David Cameron is to abandon plans for "green" taxes amid fears of a backlash from voters unhappy about having to pay for climate change. A leaked policy paper commissioned by the Tory leader warns that action on the environment is too often seen in terms of "consumer sacrifice". Instead the document urges Cameron to copy the more positive "can do" strategy of Arnold Schwarzenegger, the California governor, who has invested huge sums in businesses developing green technologies.
One of Britain's top historians has expressed serious concern at plans to build a wind farm next to the Naseby battlefield. Professor Richard Holmes, who is president of the Battlefields Trust, said he feared the seven, 377ft turbines which power company E.ON wants to build close to the Northamptonshire site could have a real negative impact. He said: "It does seem bizarre that when you have a site of this quality and importance in an area which is so remarkable and unspoilt they could even consider doing something like this, which would have such an impact. "I think any reasonable person would certainly not be for it." The Battle of Naseby was one of the most important battles ever fought in England.
Britian's biggest conservation charity, the Royal Society fir the Protection of Birds, announced Wednesday (February 20) that is was about to start issuing maps of important bird-flight routes in the North of England to help planners decide the future sites of wind farms. The first map will cover Cumbria with others on Morecambe Bay and the Lancashire coast to follow. ... We could get these monsters in the Dales because we are ordered to have them by the European Union. Its bureaucrats never listen to what people say because they consider us a mere nuisance. But they do pay attention to the environmentalists. With a bit of luck, the RSPB will say that these plans would cause too much bird kill - and we Dalesfolk could be saved!
An energy firm is asking the Government to hold a joint inquiry to consider appeals into the rejection of plans for two windfarms in West Cumbria. Broadview Energy Developments Ltd on Monday appealed to the Secretary of State for Communities and Local Government into Allerdale Borough Council's non-determination of its plan for five wind turbines at Warwick Hall Farm, Westnewton. ...It wants a joint inquiry held into plans for that development, and for a plan by Nuon renewables for five turbines at Brownrigg Hall Farm, near Allonby.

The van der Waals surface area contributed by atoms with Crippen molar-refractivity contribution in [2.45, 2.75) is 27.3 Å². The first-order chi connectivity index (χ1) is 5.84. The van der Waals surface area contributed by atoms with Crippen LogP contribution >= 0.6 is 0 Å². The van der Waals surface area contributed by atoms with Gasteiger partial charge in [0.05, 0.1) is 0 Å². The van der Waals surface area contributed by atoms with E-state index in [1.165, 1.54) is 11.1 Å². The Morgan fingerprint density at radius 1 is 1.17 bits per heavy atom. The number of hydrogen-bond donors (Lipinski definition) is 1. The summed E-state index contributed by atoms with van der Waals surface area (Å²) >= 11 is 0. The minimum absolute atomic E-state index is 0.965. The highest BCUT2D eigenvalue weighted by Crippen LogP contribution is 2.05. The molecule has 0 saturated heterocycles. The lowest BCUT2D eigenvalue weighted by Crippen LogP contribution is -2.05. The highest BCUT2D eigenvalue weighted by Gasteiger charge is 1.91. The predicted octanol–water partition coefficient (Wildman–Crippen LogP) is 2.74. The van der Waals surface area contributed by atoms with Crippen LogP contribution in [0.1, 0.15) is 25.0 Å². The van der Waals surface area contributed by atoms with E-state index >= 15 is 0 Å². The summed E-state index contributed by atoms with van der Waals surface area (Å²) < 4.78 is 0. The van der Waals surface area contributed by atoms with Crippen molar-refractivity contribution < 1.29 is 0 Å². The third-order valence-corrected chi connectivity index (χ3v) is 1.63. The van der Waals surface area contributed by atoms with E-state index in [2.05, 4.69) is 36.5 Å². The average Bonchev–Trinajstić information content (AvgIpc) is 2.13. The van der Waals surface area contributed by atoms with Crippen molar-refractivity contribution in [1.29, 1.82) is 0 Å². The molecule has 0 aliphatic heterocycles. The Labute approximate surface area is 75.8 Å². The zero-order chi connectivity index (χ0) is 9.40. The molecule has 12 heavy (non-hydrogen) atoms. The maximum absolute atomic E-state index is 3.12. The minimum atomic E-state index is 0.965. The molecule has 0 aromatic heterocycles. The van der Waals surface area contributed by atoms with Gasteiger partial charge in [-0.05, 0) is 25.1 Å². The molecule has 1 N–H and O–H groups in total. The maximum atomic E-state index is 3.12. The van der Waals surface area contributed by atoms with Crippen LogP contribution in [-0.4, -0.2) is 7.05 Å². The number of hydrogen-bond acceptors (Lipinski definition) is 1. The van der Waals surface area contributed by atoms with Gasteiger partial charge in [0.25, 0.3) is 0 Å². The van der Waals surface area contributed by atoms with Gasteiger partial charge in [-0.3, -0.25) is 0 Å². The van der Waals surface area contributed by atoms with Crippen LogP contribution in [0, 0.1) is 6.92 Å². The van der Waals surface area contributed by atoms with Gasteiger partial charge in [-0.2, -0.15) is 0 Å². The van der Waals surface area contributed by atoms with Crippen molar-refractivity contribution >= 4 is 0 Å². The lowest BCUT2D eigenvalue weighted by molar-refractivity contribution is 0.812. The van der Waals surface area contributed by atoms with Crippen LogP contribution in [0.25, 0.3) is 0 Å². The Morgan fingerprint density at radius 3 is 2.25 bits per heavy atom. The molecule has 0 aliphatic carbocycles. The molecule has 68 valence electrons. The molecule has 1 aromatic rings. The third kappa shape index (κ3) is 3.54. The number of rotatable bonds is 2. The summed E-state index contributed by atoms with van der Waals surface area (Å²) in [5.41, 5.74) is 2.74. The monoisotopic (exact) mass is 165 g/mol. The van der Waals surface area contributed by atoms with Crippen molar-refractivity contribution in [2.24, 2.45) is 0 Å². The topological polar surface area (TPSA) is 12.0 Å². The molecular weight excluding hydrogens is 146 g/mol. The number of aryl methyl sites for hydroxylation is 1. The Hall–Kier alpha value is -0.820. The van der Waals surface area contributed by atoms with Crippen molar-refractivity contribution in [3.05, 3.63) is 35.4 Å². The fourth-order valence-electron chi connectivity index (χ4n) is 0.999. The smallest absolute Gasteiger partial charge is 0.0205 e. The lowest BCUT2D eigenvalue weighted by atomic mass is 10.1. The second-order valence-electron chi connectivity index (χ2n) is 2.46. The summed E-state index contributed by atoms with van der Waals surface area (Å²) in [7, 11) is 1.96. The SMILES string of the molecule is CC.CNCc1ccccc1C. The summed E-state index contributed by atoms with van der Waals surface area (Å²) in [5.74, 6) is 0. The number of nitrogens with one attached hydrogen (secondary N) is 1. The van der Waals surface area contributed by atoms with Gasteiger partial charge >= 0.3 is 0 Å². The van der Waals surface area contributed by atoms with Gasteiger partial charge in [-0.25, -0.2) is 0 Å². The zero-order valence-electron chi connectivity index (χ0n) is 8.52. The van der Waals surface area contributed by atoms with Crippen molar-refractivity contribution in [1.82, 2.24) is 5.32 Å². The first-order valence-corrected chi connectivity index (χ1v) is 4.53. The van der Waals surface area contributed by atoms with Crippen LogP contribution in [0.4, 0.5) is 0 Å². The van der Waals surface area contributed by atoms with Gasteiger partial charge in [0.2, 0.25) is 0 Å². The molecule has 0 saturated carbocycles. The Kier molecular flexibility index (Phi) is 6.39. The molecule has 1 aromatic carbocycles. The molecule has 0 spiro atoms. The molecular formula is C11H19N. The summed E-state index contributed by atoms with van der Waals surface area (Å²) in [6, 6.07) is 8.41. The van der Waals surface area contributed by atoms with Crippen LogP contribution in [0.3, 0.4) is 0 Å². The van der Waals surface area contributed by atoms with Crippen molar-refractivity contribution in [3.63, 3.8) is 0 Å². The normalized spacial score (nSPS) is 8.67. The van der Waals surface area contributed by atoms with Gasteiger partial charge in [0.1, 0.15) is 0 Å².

The green light for a wind farm off Redcar is to be challenged in the High Court. Redcar and Cleveland Council has confirmed it will contest the Government's decision to allow EDF Energy's proposed wind farm. Permission was granted last September for the controversial scheme to proceed, without a public inquiry. Now the council will challenge that decision in the High Court on March 13. The council said it was acting on behalf of 6,500 people who objected to Secretary of State for Business, Enterprise and Regulatory Reform, John Hutton.
Yesterday, E.ON held a public meeting in the Northamptonshire village where computer generated photographs showing what the 377ft turbines would look like from the battlefield were put on show. The plans shocked residents who turned out in force to give their opinions. Wendy Westall, who lives close to where the turbines would be sited, said: "We're utterly and totally opposed to them. "They're just not appropriate for this historic area. Everyone around here is very proud of the battlefield and we want to protect it."
Pat Northgraves, owner of High Farm Country Park, which is next to the proposed site of the wind farm at Routh, near Beverley, said the plans could threaten local businesses. He said: "Tourism is a key economic driver within the area. "This business could be irrevocably damaged if the proposals proceed. "It would put something at risk, which we built up from scratch and which relies on the natural resources of the region for its continued success. "This risk is unacceptable."